The friend who was supposed to come with me to ‘Moulin Rouge! The Musical’ dropped out because of a migraine, and honestly, hard relate: director Alex Timbers’s dementedly maximalist ‘remix’ of Baz Luhrmann’s smash 2001 film is pure sensory overload. Frequently I found myself cackling hysterically at it, on my own, for no particularly good reason, other than how *much* it all is. If you can remember any of the 2001 film’s music beyond ‘Lady Marmalade’ (here present and correct as show opener, complete with sassy, snappy choreography from Sonya Tayeh) you’ll remember that the soundtrack largely consists of medleys of other people’s songs. So we have ‘Sparkling Diamonds’, aka ‘Diamonds are Forever’ smushed into ‘Diamonds Are a Girl’s Best Friend’ or the semi-infamous ‘Elephant Love Medley’, a wilfully preposterous amalgam of the cheesiest lines from myriad famous pop tunes, a veritable one-track sex mix. You have to think that it’s essentially this that drew Timbers and music supervisor Justin Levine to ‘Moulin Rouge!’, as they’ve gone absolutely nuts with the idea, pumping the story full of pop songs old and new, fragmented and whole. Like a glittery cow jacked up with some fabulous experimental growth hormone, ‘Moulin Rouge!’ is now bulked into a veritable behemoth of millennial pop bangers. There are the ones that were in the film. There are some that were around when the film was made but weren’t included (‘Torn’; no kidding, the theme from ‘Dawson’s Creek’). Then there are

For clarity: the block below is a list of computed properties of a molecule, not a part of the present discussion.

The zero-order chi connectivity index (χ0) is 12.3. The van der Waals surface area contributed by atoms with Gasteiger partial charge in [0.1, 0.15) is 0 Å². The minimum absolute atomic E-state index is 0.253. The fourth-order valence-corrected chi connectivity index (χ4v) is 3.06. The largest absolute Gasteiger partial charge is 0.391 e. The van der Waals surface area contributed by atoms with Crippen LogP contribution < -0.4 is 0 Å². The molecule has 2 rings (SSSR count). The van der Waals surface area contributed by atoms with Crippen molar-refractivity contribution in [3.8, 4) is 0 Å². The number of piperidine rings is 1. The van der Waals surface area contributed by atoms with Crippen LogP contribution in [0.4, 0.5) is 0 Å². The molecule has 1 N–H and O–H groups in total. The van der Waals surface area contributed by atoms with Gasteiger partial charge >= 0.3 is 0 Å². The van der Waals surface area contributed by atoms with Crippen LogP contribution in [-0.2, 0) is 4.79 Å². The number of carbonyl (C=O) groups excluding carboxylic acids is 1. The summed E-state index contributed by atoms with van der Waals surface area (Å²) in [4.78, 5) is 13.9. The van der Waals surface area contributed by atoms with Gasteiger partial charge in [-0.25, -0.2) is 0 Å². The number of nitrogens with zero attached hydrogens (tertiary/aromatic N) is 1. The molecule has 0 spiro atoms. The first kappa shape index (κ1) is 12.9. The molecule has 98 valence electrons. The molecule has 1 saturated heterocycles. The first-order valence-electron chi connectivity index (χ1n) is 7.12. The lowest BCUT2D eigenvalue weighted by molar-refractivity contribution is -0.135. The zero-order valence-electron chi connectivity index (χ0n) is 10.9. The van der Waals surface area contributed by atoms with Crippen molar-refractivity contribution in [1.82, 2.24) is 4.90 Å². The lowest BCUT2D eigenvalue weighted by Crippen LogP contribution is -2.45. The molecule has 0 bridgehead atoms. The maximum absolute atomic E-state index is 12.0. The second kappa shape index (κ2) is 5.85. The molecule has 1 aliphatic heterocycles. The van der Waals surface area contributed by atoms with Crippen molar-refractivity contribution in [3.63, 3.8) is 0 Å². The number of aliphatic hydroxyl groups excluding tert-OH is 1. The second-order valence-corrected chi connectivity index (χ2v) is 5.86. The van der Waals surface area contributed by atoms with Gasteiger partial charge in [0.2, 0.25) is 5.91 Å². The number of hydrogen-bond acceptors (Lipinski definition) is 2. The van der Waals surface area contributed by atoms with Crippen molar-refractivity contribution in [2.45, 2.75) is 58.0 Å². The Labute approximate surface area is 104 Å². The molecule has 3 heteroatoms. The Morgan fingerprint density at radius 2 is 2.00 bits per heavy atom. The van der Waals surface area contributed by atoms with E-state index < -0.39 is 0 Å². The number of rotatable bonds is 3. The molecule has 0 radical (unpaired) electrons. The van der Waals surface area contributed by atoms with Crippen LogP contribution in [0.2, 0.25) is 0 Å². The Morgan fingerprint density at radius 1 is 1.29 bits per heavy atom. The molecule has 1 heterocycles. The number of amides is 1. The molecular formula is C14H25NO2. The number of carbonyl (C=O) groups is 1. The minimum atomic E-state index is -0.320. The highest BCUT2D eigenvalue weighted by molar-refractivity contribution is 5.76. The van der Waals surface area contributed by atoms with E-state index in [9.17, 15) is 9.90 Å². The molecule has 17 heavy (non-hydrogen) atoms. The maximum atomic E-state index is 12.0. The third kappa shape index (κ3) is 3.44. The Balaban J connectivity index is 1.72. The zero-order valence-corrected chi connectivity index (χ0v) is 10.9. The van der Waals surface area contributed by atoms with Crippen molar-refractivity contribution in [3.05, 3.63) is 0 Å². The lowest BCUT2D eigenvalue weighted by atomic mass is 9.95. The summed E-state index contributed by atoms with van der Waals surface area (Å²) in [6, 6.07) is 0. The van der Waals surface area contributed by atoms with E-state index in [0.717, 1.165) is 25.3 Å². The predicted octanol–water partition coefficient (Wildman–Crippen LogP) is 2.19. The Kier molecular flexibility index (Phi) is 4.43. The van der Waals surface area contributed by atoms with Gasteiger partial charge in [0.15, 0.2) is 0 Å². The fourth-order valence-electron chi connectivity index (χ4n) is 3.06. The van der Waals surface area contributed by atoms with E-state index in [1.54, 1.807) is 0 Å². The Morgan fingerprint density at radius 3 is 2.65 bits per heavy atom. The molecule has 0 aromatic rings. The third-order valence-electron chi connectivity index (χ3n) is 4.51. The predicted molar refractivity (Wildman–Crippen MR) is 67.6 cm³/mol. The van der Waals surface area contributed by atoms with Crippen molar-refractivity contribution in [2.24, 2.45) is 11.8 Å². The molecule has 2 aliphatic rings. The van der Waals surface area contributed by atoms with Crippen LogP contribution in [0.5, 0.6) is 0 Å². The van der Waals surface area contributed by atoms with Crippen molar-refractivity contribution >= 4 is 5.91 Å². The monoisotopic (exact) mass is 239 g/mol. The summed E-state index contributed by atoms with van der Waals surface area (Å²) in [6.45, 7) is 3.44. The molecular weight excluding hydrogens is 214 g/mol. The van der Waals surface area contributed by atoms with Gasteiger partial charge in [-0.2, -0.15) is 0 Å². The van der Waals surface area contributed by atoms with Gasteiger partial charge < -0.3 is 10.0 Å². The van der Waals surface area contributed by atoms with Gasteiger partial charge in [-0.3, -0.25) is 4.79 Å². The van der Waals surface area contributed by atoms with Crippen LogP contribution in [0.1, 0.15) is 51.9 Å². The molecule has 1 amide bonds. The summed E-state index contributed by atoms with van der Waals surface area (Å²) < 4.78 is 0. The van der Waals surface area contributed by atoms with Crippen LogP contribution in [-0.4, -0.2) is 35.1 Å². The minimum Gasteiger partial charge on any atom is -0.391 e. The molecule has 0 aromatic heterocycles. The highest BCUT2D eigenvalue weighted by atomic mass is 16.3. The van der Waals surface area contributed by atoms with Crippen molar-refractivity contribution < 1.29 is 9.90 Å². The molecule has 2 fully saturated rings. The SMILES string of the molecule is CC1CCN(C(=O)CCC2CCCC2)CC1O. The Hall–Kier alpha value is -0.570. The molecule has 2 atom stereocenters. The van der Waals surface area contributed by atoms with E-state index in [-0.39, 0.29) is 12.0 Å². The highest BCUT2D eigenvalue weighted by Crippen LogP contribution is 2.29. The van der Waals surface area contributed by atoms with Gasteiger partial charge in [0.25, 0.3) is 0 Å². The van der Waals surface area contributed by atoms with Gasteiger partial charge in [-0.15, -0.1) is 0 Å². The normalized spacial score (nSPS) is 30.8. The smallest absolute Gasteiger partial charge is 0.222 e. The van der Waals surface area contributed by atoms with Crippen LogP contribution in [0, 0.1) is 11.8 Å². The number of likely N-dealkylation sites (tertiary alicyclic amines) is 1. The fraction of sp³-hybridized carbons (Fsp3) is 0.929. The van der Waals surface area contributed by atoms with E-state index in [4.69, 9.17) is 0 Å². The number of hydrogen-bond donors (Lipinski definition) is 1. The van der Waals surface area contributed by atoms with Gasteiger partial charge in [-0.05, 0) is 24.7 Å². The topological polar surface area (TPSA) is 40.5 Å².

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‘Six the Musical’ review
  • 3 out of 5 stars
  • Theatre
  • Musicals
  • Strand